THURSDAY, Jan. 6 (HealthDay News) -- Crying may be nature's way
of telling men to give women some space: A new study indicates the
smell of women's tears considerably dampens men's sexual
Research by Israeli scientists examining the significance of
emotional human tears suggests they are far more than watery drops
squeezed from glands around the eyes. Women's tears play a
functional role by emitting chemical signals that reduce
testosterone levels and sexual arousal in men, the study found.
Men's and children's tears have not yet been analyzed, according
to researcher Noam Sobel, of Israel's Weizmann Institute of
Science, who hopes to learn if the tears from these groups also
send biological signals to others.
Earlier studies had established that emotional tears contain
different molecules than tears produced from cutting onions, for
example, or those protecting the eyes from debris.
"The fact that emotional tears are different in content was a strong clue for us that they served as a chemo-signal," said Sobel, a professor of neurobiology at the institute. "For sure, it's a means of chemical communication. We communicate in many ways."
In a series of experiments, Sobel and his fellow researchers
first determined that men could unconsciously distinguish between
the smell of women's tears -- which have no discernable odor -- and
odorless saline solution.
The 24 participants then viewed emotionally ambiguous pictures
of women's faces, rating the sadness and sexual attractiveness of
each. For 17 of the men, the faces appeared less sexually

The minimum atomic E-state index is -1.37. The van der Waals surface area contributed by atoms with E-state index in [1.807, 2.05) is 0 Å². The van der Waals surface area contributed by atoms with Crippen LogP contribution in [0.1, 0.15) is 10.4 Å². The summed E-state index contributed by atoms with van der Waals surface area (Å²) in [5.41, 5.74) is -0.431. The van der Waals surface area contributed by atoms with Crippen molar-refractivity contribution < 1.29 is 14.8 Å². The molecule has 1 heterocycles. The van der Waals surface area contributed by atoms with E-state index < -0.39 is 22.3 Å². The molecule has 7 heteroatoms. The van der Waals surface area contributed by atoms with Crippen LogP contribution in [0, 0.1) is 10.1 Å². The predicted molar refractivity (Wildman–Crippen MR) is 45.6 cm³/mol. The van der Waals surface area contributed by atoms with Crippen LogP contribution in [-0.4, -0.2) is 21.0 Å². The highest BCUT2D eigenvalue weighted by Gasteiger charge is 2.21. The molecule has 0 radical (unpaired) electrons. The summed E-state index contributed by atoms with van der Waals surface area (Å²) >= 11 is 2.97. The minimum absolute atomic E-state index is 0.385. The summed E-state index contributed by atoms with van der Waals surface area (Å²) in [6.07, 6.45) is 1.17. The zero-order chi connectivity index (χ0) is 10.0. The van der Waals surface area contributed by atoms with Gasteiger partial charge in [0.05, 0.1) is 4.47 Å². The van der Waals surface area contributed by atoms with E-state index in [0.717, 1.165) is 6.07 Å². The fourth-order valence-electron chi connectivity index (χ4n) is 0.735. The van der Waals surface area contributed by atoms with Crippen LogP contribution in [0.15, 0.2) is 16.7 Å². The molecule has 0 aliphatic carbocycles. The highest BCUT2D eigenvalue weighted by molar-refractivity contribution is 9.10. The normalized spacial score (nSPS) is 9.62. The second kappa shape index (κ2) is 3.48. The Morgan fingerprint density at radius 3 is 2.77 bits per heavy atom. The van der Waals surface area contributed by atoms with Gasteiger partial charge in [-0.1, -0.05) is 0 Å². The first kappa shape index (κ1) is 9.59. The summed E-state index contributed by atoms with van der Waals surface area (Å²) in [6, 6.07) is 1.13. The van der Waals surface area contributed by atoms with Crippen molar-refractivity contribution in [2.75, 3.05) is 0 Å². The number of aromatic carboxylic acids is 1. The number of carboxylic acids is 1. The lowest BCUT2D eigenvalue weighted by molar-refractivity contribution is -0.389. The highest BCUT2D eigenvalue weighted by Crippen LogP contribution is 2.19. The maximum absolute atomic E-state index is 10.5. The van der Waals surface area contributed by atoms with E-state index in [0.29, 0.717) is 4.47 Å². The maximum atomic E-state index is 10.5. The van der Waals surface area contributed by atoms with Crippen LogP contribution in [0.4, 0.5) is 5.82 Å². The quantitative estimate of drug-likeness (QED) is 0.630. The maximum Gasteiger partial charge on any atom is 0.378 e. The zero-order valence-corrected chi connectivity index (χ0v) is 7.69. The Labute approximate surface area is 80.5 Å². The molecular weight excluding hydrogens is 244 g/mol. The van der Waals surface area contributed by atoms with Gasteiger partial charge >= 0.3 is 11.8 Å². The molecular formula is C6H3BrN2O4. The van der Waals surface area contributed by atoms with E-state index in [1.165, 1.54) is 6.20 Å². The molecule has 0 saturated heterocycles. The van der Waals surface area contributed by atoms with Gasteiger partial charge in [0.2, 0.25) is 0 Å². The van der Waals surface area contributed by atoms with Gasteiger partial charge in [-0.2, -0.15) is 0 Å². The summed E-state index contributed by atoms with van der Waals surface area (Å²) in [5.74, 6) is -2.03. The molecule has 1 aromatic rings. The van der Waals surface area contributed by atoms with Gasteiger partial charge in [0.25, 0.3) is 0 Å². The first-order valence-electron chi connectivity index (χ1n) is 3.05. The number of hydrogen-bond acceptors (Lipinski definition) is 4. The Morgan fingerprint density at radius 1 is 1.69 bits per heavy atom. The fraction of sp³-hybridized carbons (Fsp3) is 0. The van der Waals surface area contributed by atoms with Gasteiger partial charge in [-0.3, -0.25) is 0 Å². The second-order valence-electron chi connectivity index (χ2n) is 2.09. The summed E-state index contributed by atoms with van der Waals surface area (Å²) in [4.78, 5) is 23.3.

attractive after sniffing tears than after sniffing saline.
Fifty men later watched a sad film after sniffing either tears
or saline, which produced a modest drop in self-rated sexual
arousal and a pronounced drop in salivary testosterone levels in
those who sniffed tears.
Lastly, MRI brain images of 16 men shown sexually arousing
pictures and movies indicated that those who sniffed tears
beforehand had lower activity in brain regions that typically show
activity during arousal.
"I think this study makes overall sense because every emotional response must have been developed for an evolutionary advantage," said Dr. Alan R. Hirsch, founder and neurological director of the Smell & Taste Treatment and Research Foundation in Chicago.
"Testosterone also affects levels of aggression, so if you reduce the degree of aggression, you enhance the survivability of the woman," added Hirsch, noting that eventual clinical applications could potentially be used for sex offenders or those with sexual aggression problems.
The study was published online Jan. 6 in
Sobel said the findings could spur further studies that identify
the active compounds in tears and examine if chemo-signals in
women's tears signal anything other than sexual disinterest.
"Now we want to identify the molecules that have the effect," he said. "Hopefully in a few years we'll have some good, strong answers."
The American Academy of Family Physicians has information on
emotions and health.
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